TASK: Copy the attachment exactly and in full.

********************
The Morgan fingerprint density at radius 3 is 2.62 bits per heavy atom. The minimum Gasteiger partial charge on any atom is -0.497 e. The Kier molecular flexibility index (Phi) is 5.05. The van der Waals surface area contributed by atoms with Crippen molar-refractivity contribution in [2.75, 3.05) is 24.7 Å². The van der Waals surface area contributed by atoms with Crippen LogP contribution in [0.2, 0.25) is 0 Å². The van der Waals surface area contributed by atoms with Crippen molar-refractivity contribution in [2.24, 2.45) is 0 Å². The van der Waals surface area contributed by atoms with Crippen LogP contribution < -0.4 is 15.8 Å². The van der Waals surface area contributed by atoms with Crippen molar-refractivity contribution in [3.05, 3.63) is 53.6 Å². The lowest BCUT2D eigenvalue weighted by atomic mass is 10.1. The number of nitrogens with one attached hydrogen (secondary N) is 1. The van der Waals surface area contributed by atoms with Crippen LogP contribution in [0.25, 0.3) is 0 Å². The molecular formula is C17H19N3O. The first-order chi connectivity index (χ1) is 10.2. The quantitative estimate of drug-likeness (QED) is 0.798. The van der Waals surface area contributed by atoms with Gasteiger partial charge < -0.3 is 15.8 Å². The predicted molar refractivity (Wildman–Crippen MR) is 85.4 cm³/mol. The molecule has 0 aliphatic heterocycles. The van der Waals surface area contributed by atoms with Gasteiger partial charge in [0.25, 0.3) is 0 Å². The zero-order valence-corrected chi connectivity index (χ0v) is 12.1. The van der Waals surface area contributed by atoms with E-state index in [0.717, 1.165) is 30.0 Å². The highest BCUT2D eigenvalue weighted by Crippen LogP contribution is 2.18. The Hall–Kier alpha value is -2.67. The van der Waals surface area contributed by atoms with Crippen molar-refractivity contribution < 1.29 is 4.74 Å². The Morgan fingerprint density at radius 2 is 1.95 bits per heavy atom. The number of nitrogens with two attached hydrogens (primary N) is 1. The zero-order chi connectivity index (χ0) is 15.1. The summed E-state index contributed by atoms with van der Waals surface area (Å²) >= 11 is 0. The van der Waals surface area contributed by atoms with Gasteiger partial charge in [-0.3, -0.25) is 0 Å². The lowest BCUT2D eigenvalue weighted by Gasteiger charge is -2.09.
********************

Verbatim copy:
The Morgan fingerprint density at radius 3 is 2.62 bits per heavy atom. The minimum Gasteiger partial charge on any atom is -0.497 e. The Kier molecular flexibility index (Phi) is 5.05. The van der Waals surface area contributed by atoms with Crippen molar-refractivity contribution in [2.75, 3.05) is 24.7 Å². The van der Waals surface area contributed by atoms with Crippen LogP contribution in [0.2, 0.25) is 0 Å². The van der Waals surface area contributed by atoms with Crippen molar-refractivity contribution in [2.24, 2.45) is 0 Å². The van der Waals surface area contributed by atoms with Crippen LogP contribution < -0.4 is 15.8 Å². The van der Waals surface area contributed by atoms with Crippen molar-refractivity contribution in [3.05, 3.63) is 53.6 Å². The lowest BCUT2D eigenvalue weighted by atomic mass is 10.1. The number of nitrogens with one attached hydrogen (secondary N) is 1. The van der Waals surface area contributed by atoms with Crippen LogP contribution in [0.25, 0.3) is 0 Å². The molecular formula is C17H19N3O. The first-order chi connectivity index (χ1) is 10.2. The quantitative estimate of drug-likeness (QED) is 0.798. The van der Waals surface area contributed by atoms with Gasteiger partial charge < -0.3 is 15.8 Å². The predicted molar refractivity (Wildman–Crippen MR) is 85.4 cm³/mol. The molecule has 0 aliphatic heterocycles. The van der Waals surface area contributed by atoms with Gasteiger partial charge in [0.25, 0.3) is 0 Å². The zero-order valence-corrected chi connectivity index (χ0v) is 12.1. The van der Waals surface area contributed by atoms with E-state index in [0.717, 1.165) is 30.0 Å². The highest BCUT2D eigenvalue weighted by Crippen LogP contribution is 2.18. The Hall–Kier alpha value is -2.67. The van der Waals surface area contributed by atoms with Crippen molar-refractivity contribution < 1.29 is 4.74 Å². The Morgan fingerprint density at radius 2 is 1.95 bits per heavy atom. The number of nitrogens with two attached hydrogens (primary N) is 1. The zero-order chi connectivity index (χ0) is 15.1. The summed E-state index contributed by atoms with van der Waals surface area (Å²) >= 11 is 0. The van der Waals surface area contributed by atoms with Gasteiger partial charge in [-0.3, -0.25) is 0 Å². The lowest BCUT2D eigenvalue weighted by Gasteiger charge is -2.09.